Friday, May 29, 2009

Lucky number 4

I think me and pound cake are done, professionally. #1, was bland and disappointing. #2, was okay but dry and nothing special. #3, I completely screwed up (under-baked in an attempt to not dry it out) AND it tasted junky. #4, was the best yet but still not Perfection In A Loaf Pan. What can I say; I seek perfection.

With four, count them, FOUR ultimate disappointments, I think I'm through with pound cake. At least for now. Maybe I'll go back to it some day. I just need to move on.

I would like to share this recipe, however, because it did come out the best of what I tried. It was from the ever-trustworthy Williams-Sonoma. It wasn't dry but not overly moist. It came out nice and soft (due to the very light and fluffy beat-the-butter phase) but not entirely a cake-like consistency. It was definitely worth making though I, personally, will probably continue on, in search of the Perfect pound cake before I make this again.
Source: Williams-Sonoma

1 1/2 cups all-purpose flour
1/4 tsp. baking soda
1/4 tsp. salt
12 Tbs. (1 1/2 sticks) unsalted butter, at room temperature
1 cup sugar
1 1/2 tsp. vanilla extract
1/4 tsp. almond extract (optional - but seriously do it)
2 eggs, at room temperature
1/2 cup sour cream, at room temperature

Preheat an oven to 325°F. Lightly grease an 8 1/2-by-4 1/2-inch loaf pan, preferably glass, and dust with flour.

In a bowl, whisk together the flour, baking soda and salt until blended. In the bowl of an electric mixer, beat together the butter, sugar, vanilla and almond extract on medium to medium-high speed until light and fluffy. Add the eggs one at a time, beating well after each addition until just blended. Sprinkle half of the flour mixture over the egg mixture and stir until both are just incorporated. Stir in the sour cream, then sprinkle with the remaining flour mixture and stir until evenly distributed.

Pour the batter into the prepared pan and tap gently on the counter to even out and settle the ingredients. Bake until a toothpick inserted into the center comes out clean, about 70 minutes, or longer if using a metal pan. Transfer the pan to a wire rack and let cool for 15 minutes.

Run a thin knife around the inside of the pan, invert the cake onto the rack and lift off the pan. Place the cake on one of its sides and continue cooling. Serve warm or at room temperature. Serves 8 to 10.

Saturday, May 16, 2009

Making candy now

So, remember that aside I made in the coconut ice cream post about every time I have coconut I start wishing there was some chocolate with it? It was more than an aside in my life. It was a CRAVING.

A normal individual might get in their car, drive to the store and purchase that which they crave: a Mounds bar. To those unacquainted, it's a chocolate covered, coconut-filled candy. And it's delish. I, however, am almost shamefully lazy and didn't want to drive to the store. So I made it.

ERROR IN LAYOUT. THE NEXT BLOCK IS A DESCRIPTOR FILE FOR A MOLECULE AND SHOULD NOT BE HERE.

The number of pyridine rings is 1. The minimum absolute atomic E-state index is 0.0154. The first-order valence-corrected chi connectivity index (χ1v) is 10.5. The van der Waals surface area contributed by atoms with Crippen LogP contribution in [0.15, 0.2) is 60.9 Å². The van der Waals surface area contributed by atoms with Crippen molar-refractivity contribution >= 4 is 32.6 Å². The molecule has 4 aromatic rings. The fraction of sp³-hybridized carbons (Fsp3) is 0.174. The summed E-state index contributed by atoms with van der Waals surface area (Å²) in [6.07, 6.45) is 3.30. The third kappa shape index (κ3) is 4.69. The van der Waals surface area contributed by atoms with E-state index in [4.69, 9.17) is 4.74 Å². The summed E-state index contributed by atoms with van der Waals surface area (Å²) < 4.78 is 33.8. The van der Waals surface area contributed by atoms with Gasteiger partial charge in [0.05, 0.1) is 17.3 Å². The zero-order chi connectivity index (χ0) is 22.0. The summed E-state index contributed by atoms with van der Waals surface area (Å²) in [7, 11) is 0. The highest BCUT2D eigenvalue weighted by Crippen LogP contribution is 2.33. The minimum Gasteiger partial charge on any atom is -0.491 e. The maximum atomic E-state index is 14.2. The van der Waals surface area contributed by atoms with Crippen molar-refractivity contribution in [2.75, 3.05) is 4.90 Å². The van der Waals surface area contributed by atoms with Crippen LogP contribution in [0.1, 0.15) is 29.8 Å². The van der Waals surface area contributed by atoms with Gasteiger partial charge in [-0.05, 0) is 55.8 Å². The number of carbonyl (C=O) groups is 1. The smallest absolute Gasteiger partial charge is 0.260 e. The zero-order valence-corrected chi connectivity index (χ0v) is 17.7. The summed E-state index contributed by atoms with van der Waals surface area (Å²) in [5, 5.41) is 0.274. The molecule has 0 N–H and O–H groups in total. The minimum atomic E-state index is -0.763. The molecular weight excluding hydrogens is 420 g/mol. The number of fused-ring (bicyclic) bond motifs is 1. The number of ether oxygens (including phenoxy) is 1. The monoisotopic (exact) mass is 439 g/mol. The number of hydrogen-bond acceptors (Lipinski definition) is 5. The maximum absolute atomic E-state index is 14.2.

I went with the first semi-reputable recipe I could find that got rave reviews. I had all the necessary ingredients (I love having tons of chocolate and coconut cream just sitting around my house) so I went to it.

I did run into a slight snafu when I opened the can of coconut cream and found something that appeared to be a greyish-tan sludge. I'm talking tub paste here, people. The kind your kids spoon out with that stick attached to the top of the lid. D: Needless to say, I called in for help and Mom assured me that could probably (maybe?) be okay. The label on the can said it might solidify in cooler temperatures and I am in Alaska so, okay. I set the can in a bowl of warm water and waited it out. It turned liquid in no time so all was well. Crisis averted.

The coconut mixture itself was extremely wet and sticky and impossible to shape. I wish I could've figured out another way. Another problem I encountered was coating the frozen coconut balls; my chocolate was not warm enough or maybe just not thin enough because it coated too thick. I didn't hear complaints from the people who ate them but they're just not very pretty all globbed up with chocolate...

Other than that, I got a great reaction from those who did try them! They're sweet but they definitely defeated that chocolate and coconut craving I was having!


12 ounces flaked coconut
1 cup confectioner's sugar, sifted
1/2 can cream of coconut milk
12 ounces semi-sweet chocolate
1 tsp of vegetable shortening

Mix together coconut, confectioner's sugar and cream of coconut. Roll into 1-inch balls and chill thoroughly or freeze. Freezing is not necessary, but it helps with the chocolate coating.

Melt chocolate and vegetable shortening in double boiler (or microwave in 30 second intervals and careful not to burn) and dip frozen centers, using a wooden skewer or toothpick.

One batch makes about 60 pieces of candy.

Tuesday, May 5, 2009